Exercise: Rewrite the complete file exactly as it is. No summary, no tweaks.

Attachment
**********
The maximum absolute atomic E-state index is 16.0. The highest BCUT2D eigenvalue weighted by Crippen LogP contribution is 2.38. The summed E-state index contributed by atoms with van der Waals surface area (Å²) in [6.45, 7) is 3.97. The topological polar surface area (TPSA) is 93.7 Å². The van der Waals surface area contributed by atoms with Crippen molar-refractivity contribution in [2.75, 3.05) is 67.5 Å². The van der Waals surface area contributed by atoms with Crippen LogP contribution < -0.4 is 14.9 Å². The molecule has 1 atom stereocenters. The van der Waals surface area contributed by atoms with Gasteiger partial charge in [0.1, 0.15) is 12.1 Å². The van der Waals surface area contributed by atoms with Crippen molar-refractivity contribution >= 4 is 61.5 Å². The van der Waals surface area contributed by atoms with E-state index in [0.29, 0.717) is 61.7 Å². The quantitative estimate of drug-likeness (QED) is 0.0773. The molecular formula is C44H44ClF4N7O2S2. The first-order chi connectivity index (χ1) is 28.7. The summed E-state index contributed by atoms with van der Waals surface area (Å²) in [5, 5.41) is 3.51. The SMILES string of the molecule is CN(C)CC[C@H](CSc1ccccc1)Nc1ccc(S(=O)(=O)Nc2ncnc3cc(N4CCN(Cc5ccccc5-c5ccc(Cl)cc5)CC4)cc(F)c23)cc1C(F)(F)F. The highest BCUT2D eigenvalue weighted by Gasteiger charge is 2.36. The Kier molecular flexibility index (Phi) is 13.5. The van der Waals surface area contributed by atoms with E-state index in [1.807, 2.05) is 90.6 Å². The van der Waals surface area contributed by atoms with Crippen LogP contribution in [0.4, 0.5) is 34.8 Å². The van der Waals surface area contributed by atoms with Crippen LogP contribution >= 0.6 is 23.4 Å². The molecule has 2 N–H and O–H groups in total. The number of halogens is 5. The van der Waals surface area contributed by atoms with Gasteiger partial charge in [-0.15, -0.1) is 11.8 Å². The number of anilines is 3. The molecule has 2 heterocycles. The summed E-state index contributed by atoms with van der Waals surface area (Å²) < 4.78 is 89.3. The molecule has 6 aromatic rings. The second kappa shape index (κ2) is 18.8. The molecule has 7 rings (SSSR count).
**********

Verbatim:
The maximum absolute atomic E-state index is 16.0. The highest BCUT2D eigenvalue weighted by Crippen LogP contribution is 2.38. The summed E-state index contributed by atoms with van der Waals surface area (Å²) in [6.45, 7) is 3.97. The topological polar surface area (TPSA) is 93.7 Å². The van der Waals surface area contributed by atoms with Crippen molar-refractivity contribution in [2.75, 3.05) is 67.5 Å². The van der Waals surface area contributed by atoms with Crippen LogP contribution < -0.4 is 14.9 Å². The molecule has 1 atom stereocenters. The van der Waals surface area contributed by atoms with Gasteiger partial charge in [0.1, 0.15) is 12.1 Å². The van der Waals surface area contributed by atoms with Crippen molar-refractivity contribution >= 4 is 61.5 Å². The van der Waals surface area contributed by atoms with E-state index in [0.29, 0.717) is 61.7 Å². The quantitative estimate of drug-likeness (QED) is 0.0773. The molecular formula is C44H44ClF4N7O2S2. The first-order chi connectivity index (χ1) is 28.7. The summed E-state index contributed by atoms with van der Waals surface area (Å²) in [5, 5.41) is 3.51. The SMILES string of the molecule is CN(C)CC[C@H](CSc1ccccc1)Nc1ccc(S(=O)(=O)Nc2ncnc3cc(N4CCN(Cc5ccccc5-c5ccc(Cl)cc5)CC4)cc(F)c23)cc1C(F)(F)F. The highest BCUT2D eigenvalue weighted by Gasteiger charge is 2.36. The Kier molecular flexibility index (Phi) is 13.5. The van der Waals surface area contributed by atoms with E-state index in [1.807, 2.05) is 90.6 Å². The van der Waals surface area contributed by atoms with Crippen LogP contribution in [0.4, 0.5) is 34.8 Å². The van der Waals surface area contributed by atoms with Crippen LogP contribution >= 0.6 is 23.4 Å². The molecule has 2 N–H and O–H groups in total. The number of halogens is 5. The van der Waals surface area contributed by atoms with Gasteiger partial charge in [-0.15, -0.1) is 11.8 Å². The number of anilines is 3. The molecule has 2 heterocycles. The summed E-state index contributed by atoms with van der Waals surface area (Å²) < 4.78 is 89.3. The molecule has 6 aromatic rings. The second kappa shape index (κ2) is 18.8. The molecule has 7 rings (SSSR count).